A few minutes later, a centerless Colson. The cores of these things are made of polypropylene, so they’re exceptionally easy to machine.

I ordered my usual Giant Steel Pipe from Speedy Metals to build the new rotor.

This is where the horsepower and mass of this thing really shined. By this time, I had already assembled some basic tooling, and was having fun making 3/8″ inch wide bright blue steel curls that were several feet long. Technically that’s a bad thing to come off a lathe during operation, but it’s a welcome change from the slightly anemic Old Mercedes (I haven’t thought of a snappy nickname for this one yet, but nothing short of Leviathan or Behemoth or Kraken or something would suffice).

I also spent a little while reading about how the Servo Shift worked. This was LeBlond’s “thing”, and it was pretty much an automatic transmission for a lathe driven by hydraulic cylinders and controlled by electrically actuated valves with switches as feedback (Turning the big dial selects which set of switches the gears have to move in place to trigger). The spindle literally jiggles back and forth while the shift is occurring (in a manual transmission lathe, you jiggle the spindle yourself to mesh the gears together). This machine completes the cycle in a second or two, which apparently means the Servo Shift is working exceptionally well – it sounds like an utter pain in the ass if it ever breaks.

I love overly complex mechanical solutions to a simple problem. The rest of the variable-speed machines here use belt-based CVTs, which are far less parts but less heavy metal.

Okay, enough diddling. Time to make a motor can.

The protoform can emerges. This is actually the second attempt. On try number 1, I was still getting used to where the threading controls were and how they functioned specifically to the machine, so after almost finishing the part I accidentally started the carriage incorrectly and instantly plowed off all of my threads.


The thread is a 3.25″-24, which is not in any standard catalog of threaded objects. It just means I have to make my own matching nut again.

I borrowed a Nice Carbide Threading Tool from the Edgerton Center Student Shop, and its niceness shows. These were cleaned up a bit with a pass of Scotch Brite.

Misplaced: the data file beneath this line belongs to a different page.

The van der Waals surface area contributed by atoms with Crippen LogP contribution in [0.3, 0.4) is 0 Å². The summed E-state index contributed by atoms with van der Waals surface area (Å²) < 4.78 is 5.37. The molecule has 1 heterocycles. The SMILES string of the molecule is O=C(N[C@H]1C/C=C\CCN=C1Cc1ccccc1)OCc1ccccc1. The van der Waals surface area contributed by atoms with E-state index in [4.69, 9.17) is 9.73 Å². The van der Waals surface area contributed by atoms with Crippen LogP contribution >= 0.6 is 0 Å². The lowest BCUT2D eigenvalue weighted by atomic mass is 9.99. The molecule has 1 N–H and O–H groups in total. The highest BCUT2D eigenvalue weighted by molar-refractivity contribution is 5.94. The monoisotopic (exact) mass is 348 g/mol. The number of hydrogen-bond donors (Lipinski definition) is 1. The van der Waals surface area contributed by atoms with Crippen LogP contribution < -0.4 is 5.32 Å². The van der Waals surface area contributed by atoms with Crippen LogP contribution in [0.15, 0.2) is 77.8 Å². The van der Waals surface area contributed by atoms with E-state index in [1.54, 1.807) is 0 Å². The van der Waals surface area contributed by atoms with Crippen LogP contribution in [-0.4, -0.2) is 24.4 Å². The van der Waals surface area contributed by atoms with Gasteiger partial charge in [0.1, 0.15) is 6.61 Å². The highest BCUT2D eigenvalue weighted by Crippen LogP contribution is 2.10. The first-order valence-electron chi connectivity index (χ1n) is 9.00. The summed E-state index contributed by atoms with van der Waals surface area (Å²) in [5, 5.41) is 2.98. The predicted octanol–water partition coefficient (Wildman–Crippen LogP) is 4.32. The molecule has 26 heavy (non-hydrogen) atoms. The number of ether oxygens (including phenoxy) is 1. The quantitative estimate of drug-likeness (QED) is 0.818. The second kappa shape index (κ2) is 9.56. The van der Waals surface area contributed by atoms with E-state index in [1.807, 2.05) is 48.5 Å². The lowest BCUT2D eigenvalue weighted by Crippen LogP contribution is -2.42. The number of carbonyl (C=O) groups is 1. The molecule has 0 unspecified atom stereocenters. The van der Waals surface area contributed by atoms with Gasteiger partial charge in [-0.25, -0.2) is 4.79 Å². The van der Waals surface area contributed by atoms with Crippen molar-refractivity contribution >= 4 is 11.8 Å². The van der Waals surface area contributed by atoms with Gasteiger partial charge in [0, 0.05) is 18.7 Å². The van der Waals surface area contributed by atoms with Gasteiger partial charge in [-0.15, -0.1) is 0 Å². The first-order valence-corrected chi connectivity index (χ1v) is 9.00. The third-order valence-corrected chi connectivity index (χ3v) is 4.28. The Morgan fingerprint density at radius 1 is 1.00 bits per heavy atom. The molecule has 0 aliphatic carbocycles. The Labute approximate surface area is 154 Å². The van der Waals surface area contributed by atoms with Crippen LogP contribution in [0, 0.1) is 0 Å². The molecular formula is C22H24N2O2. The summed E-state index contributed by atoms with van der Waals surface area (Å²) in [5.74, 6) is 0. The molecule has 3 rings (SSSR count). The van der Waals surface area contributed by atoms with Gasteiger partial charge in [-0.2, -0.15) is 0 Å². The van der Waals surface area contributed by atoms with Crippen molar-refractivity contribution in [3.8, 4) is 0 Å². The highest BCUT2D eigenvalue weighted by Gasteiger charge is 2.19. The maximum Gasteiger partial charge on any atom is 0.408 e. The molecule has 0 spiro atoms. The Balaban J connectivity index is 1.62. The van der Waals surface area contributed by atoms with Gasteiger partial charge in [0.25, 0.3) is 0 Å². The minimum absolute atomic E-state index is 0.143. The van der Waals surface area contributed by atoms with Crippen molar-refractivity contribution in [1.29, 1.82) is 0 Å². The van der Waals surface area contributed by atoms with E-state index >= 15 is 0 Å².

Unfortunately, hugelathe didn’t have a parting tool yet, and other tools couldn’t be used on it again because of toolpost incompatibility. I therefore had to transfer the part over to another machine to perform the cutoff. In this case, it’s the second largest machine in the shop, a Clausing 4900 type.

After the cutoff was complete, I transferred it back in order to finish the stepped bore for the endcaps. Tossing a part between machines like this is risky for concentricity unless the workholding implements are exceptionally well-made and precise. The old American machinery did not disappoint.

The finished product.

The next day, I returned to remake the endcaps. These now mount directly inside the steel rotor, so they’re smaller in diameter.

I finally took apart the DNIR to recover the stator and center shaft. I’m glad to see that even after being stuffed into a rock tumbler posing as a wheel, the stator, windings, and sensors are all intact. However, the winding potting epoxy, which I used a cellulose filler (read: paper fluff) for, seems to have charred from the heat. That was quite interesting to see – at first I thought the windings were burnt, but it’s just the paper fluff not handling high temperatures very well.

With the “protoform” can and endcaps done, it was time to drill the radial mounting holes using my trusty indexing fixture.

I still have to glue the magnets inside the new can, but after that, I should be able to just put everything back together and have it work. This takes care of the back wheel of RazEr – the front wheel is less of a priority, but given that I have another Colson, I will probably go ahead and finish that too.

Oh, yeah, and fix the controller. Hmm, this might take longer than anticipated…